Goodreads: Court of Fives
Series: Court of Fives #1
Published: August 2015
Jessamy’s life is a balance between acting like an upper-class Patron and dreaming of the freedom of the Commoners. But away from her family, she can be whomever she wants when she sneaks out to train for the Fives, an intricate, multilevel athletic competition that offers a chance for glory to the kingdom’s best competitors.
Then Jes meets Kalliarkos, and an improbable friendship between the two Fives competitors—one of mixed race and the other a Patron boy—causes heads to turn. When Kal’s powerful, scheming uncle tears Jes’s family apart, she’ll have to test her new friend’s loyalty and risk the vengeance of a royal clan to save her mother and sisters from certain death.
In this imaginative escape into an enthralling new world, World Fantasy Award finalist Kate Elliott’s first young adult novel weaves an epic story of a girl struggling to do what she loves in a society suffocated by rules of class and privilege.
There was a lot of hype leading up to the release of Court of Fives, and I was pretty excited about the novel. After the release, the blogs I read seemed to generally concur that the novel had been over-hyped, so I put my plans to read it on hold. After picking the book up from the library, however, I have to say I enjoyed it, There were definitely some issues with the writing, but overall I was invested in the story and want to know what happens next.
I think any readers who want a lot out of the romance will be disappointed here. First, love interest Kalliarkos is just uninteresting (at least to me). He’s nice, but you don’t fall in love with people just because they’re nice; there has to be something more, some kind of spark. I didn’t see one here. The relationship also doesn’t develop in a slow-burn, steamy way a lot of readers might want. It develops more in little hops and jumps, and the moment when the couple first gets together is actually a bit bewildering because there isn’t quite enough build-up.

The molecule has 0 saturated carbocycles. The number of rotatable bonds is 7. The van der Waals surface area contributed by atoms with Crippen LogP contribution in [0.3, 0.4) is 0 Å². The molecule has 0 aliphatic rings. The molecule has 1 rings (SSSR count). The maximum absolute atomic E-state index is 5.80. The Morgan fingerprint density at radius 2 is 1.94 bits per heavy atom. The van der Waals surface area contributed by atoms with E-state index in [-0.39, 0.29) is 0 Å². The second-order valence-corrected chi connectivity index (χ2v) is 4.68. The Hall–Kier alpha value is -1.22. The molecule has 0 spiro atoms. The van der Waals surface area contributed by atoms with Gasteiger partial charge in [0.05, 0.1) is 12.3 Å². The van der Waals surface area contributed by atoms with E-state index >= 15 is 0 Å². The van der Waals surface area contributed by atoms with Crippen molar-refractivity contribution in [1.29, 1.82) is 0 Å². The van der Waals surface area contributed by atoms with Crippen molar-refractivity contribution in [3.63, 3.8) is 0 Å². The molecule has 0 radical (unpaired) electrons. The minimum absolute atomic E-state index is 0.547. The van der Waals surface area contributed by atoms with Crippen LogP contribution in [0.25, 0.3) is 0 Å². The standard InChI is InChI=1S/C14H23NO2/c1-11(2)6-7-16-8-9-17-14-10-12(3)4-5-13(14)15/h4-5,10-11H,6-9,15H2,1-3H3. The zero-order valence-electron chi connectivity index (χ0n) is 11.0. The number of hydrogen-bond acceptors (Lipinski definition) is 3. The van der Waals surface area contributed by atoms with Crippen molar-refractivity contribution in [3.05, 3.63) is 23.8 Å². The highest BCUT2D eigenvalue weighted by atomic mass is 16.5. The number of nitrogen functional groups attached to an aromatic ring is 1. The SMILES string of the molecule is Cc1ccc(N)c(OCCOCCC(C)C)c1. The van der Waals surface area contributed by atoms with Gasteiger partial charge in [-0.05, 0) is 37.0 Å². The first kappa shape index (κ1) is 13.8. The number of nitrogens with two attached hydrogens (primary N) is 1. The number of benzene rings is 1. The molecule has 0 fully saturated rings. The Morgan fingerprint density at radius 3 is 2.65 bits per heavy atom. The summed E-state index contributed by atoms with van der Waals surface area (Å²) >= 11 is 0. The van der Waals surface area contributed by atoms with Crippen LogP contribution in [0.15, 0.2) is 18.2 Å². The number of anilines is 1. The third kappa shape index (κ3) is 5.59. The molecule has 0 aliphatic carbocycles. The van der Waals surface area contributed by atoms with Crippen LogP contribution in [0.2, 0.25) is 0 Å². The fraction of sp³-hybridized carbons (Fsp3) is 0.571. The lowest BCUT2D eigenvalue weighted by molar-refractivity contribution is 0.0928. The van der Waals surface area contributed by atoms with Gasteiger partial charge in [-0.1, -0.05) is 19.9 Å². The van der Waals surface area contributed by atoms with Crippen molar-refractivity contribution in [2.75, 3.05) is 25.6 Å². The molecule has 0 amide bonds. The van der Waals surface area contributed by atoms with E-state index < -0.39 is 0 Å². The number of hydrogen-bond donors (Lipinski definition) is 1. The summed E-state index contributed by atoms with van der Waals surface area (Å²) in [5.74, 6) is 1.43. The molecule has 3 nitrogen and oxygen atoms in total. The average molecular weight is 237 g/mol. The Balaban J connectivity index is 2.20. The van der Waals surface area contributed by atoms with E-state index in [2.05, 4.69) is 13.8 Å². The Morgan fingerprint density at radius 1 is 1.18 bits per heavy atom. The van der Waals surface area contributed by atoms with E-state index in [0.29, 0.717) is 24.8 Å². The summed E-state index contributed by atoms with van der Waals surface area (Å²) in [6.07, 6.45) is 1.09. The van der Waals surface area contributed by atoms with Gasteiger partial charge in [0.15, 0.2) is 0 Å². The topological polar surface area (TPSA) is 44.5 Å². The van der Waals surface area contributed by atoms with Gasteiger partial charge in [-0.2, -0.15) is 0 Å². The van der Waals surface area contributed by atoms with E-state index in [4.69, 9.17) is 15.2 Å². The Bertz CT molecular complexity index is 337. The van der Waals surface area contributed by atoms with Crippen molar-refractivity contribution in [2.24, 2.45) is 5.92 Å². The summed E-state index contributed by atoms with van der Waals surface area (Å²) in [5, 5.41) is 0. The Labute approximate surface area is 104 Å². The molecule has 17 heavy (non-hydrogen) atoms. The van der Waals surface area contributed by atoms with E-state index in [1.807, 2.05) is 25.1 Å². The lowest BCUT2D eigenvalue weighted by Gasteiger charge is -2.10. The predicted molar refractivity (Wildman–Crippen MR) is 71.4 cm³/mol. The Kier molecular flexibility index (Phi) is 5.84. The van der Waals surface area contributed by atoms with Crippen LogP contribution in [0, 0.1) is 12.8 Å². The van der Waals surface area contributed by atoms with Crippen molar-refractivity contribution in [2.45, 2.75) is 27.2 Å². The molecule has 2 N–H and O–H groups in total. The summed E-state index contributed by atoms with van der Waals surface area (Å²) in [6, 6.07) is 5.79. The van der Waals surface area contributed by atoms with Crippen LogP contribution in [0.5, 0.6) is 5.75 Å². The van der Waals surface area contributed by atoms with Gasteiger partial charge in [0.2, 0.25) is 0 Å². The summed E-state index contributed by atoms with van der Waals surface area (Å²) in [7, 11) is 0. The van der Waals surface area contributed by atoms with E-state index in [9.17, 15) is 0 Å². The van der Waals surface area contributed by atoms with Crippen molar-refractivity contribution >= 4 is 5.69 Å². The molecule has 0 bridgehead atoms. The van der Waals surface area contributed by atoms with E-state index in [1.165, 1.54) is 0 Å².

That lack of build-up is a product of my other major complaint about the novel: the writing is sometimes confusing. As a personal plug, I pride myself on my “ability to read.” I have an English BA and am in an English graduate program. I don’t skim. So, frankly, I don’t think the problem is me. There were several instances in this book where information and scenes simply seemed to be missing. More than once I flipped back the pages because I thought I must have missed something that actually just wasn’t there. I’m not quite sure what’s going on, but the copy I read, at least, looked as if it needed one more round of editing to make sure the plot was progressing comprehensibly.
Nonetheless, I did enjoy the book, primarily for the plot. The Little Women comparison the book was marketed with is primarily just a note to readers that “there are sisters in this book.” And, I guess, like the March sisters, they don’t always get along (though I’m not sure that’s a selling point). The book was actually a slow start for me because Jessamy seemed so disdainful of the rest of her family. I’m really glad I stuck with the story, however, because Jessamy really grows and comes to see the strengths in her family that she had been overlooking.
Jessamy herself falls into the “strong female lead” category, but not in a way that seems to rely on too many existing YA tropes. I completely bought into the fact she was good at the Fives games and is going to be a badass seeking revenge for the ills done to her family in the next book. That, for me, is the main attraction. I want to know what Jessamy is capable of and what chaos she’s going to inflict upon the world. I’ve read a lot of series lately where I liked the first book but didn’t necessarily want to read anything more about the characters. Despite my issues with Court of Fives, I do want to keep reading to see what happens next, and that is the reason I chose to give it four stars.